« Reply #11 on: March 01, 2017, 04:15:54 am »
    The MC in my current series has been called an anti-hero. Assassin, thief, Robin Hood. She lives in tough times. The MC in my last series was a hero type and reviewers saw her as a Mary Sue. Ok, she was a Mary Sue. Sold more of the anti-hero in 3 months than the hero in 3 years.
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    Offline Misty Archer

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    Re: Good guys vs. Heroes: Which one is for you?
    « Reply #12 on: March 01, 2017, 05:55:24 am »
    I quite like the idea of characters who are doing the right thing for the wrong reasons.

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    Re: Good guys vs. Heroes: Which one is for you?
    « Reply #13 on: March 01, 2017, 06:18:32 am »
    I see "good guys" and "heroes" to be two different animals.  The hero described in the OP is more the stereotypical hero, the type from central casting whose teeth gleam when he smiles.  I agree that such characters are boring and unrealistic.

    But "good guys" are a little different.  In general I think a good guy is just a regular guy who tries to do good  He obeys the law, helps little old ladies across the street, swears when he hits his thumb with a hammer, enjoys having an occasional beer with the guys, etc.  He'll do what he has to do to protect his family, but he's not a 'hero' and doesn't volunteer to save the town singlehandedly.

    Good guys can be grey characters as well.  Just because the Average Joe has never robbed a bank or punched someone out doesn't mean he's incapable of it, just that he's never had to.  A good guy can cross the line easily enough under the right (or wrong) circumstances.
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    Offline dianapersaud

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    Re: Good guys vs. Heroes: Which one is for you?
    « Reply #14 on: March 01, 2017, 06:32:48 am »
    I'm honestly not a fan of the "hero" in fiction. I don't write heroes. I think it's unrealistic, even for a fictional universe, to expect a pure-hearted prince riding a white stallion with a longsword to ride in and save the day.

    I'm into the concept of gray characters myself; they have good and evil sides to them, and are capable of doing good or bad things. This makes them less predictable and more interesting to me, and the fact that gray characters, unlike heroes, can lose makes them more dramatic to an audience IMO.

    It seems I'm not the only one, either; the traditional hero is appearing less and less in fiction I've read. Maybe the anti-hero genre is picking back up again, or maybe readers prefer gray morality vs. back morality rather than white knights vs. black dragons?

    What is your preference in this area?

    Maybe you should stop reading fairy tales for children?
    I hope you'll forgive the snark.

    Seriously, where did you come up with your definition of a "hero"? Except for Snow White's Prince Charming, I don't know of any other hero that fits your narrow definition. And he's not really a hero, since the story is really about Snow White. Prince charming is just a minor character.

    I'm an avid reader of many genres. All of the heroes are flawed. But they have morals. They do the right thing in the end.

    To answer your question, my heroes are loosely based on my husband. He's a "Good Guy" with his own flaws, as are my characters. And as I mentioned above, the books I read for pleasure also contain flawed heroes.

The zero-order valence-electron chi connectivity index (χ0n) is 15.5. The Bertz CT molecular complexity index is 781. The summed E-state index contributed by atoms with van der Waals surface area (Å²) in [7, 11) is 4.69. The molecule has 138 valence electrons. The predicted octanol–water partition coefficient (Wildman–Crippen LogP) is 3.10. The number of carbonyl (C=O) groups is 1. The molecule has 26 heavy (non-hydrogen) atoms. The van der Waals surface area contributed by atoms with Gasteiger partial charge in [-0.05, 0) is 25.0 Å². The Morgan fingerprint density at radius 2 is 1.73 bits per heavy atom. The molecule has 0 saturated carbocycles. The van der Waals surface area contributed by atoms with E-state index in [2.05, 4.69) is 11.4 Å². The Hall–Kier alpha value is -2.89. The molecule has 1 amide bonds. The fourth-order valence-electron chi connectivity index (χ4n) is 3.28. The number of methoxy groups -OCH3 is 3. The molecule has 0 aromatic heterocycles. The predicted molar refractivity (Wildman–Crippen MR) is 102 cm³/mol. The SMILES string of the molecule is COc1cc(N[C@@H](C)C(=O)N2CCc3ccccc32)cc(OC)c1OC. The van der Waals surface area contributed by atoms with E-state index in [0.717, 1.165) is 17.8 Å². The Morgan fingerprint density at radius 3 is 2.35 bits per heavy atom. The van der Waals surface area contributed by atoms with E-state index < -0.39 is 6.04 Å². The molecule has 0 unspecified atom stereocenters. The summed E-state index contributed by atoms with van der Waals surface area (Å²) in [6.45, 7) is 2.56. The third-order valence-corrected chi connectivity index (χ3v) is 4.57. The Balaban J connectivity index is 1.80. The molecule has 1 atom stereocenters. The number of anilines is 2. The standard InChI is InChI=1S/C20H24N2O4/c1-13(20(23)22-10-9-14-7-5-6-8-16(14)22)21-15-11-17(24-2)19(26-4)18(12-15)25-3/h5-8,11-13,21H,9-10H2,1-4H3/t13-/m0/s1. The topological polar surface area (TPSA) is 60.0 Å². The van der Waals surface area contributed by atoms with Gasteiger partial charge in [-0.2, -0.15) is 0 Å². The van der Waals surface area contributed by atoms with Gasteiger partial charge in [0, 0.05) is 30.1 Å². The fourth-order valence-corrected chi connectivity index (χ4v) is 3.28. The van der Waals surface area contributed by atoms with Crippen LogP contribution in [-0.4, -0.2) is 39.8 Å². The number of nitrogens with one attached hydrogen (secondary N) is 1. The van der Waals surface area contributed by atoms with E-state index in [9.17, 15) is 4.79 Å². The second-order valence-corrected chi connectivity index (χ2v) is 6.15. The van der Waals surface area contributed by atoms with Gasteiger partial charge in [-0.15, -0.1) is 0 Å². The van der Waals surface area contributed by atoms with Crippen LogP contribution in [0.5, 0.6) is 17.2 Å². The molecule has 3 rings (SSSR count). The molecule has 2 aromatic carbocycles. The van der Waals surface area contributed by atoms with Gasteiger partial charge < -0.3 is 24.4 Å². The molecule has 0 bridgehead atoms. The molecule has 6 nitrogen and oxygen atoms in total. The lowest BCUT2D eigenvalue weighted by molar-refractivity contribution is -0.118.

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    Offline Anarchist

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    Re: Good guys vs. Heroes: Which one is for you?
    « Reply #15 on: March 01, 2017, 06:36:08 am »
    My favorite type of protagonist is the deeply-flawed guy who does good things, almost against his nature, driven by demons in his past - like he's seeking redemption.

    Example: William Munny from Unforgiven


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    Offline Kal241

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    Re: Good guys vs. Heroes: Which one is for you?
    « Reply #16 on: March 01, 2017, 07:59:42 am »
    Maybe you should stop reading fairy tales for children?
    I hope you'll forgive the snark.

    Seriously, where did you come up with your definition of a "hero"?

    Prince Charming, Superman, Fox McCloud, Mario, and pretty much anyone who serves as a "poster boy" for truth, justice, and all that stuff. True, there aren't a lot of those types nowadays, but there was a time when they dominated fiction. And they still prove popular enough today, since DC and Marvel still sell, Starfox and Mario still sell, etc. Your snark will not hold up because the hero concept is prevalent in far more media than fairy-tales.

    "There ain't people like that. There's just people like me." -Jayne Cobb, Firefly.

    I know quite a few soldiers, one of which I'm related to. Other people call them heroes, but they only see themselves as doing their job. Would they be ok with being called a hero? Some of them, but not a lot of them, because there's nothing heroic about killing, and they tell me that "hero" types tend to get other people killed. Hence the saying, "Never share a foxhole with a hero."

    I don't think good guys are unrealistic in the least. I'm married to one.

    You seem to think heroes and good guys equate to one another. I do not. The point I'm making is that good guys are gray characters whereas heroes are in the white morality spectrum. Example: Superman is a hero. The police are good guys. Superman is the all-powerful incorruptible will of good; the police are just doing their job, and may or may not be good or evil depending on the day and situation. That's a big distinction
    « Last Edit: March 01, 2017, 08:23:44 am by Kal241 »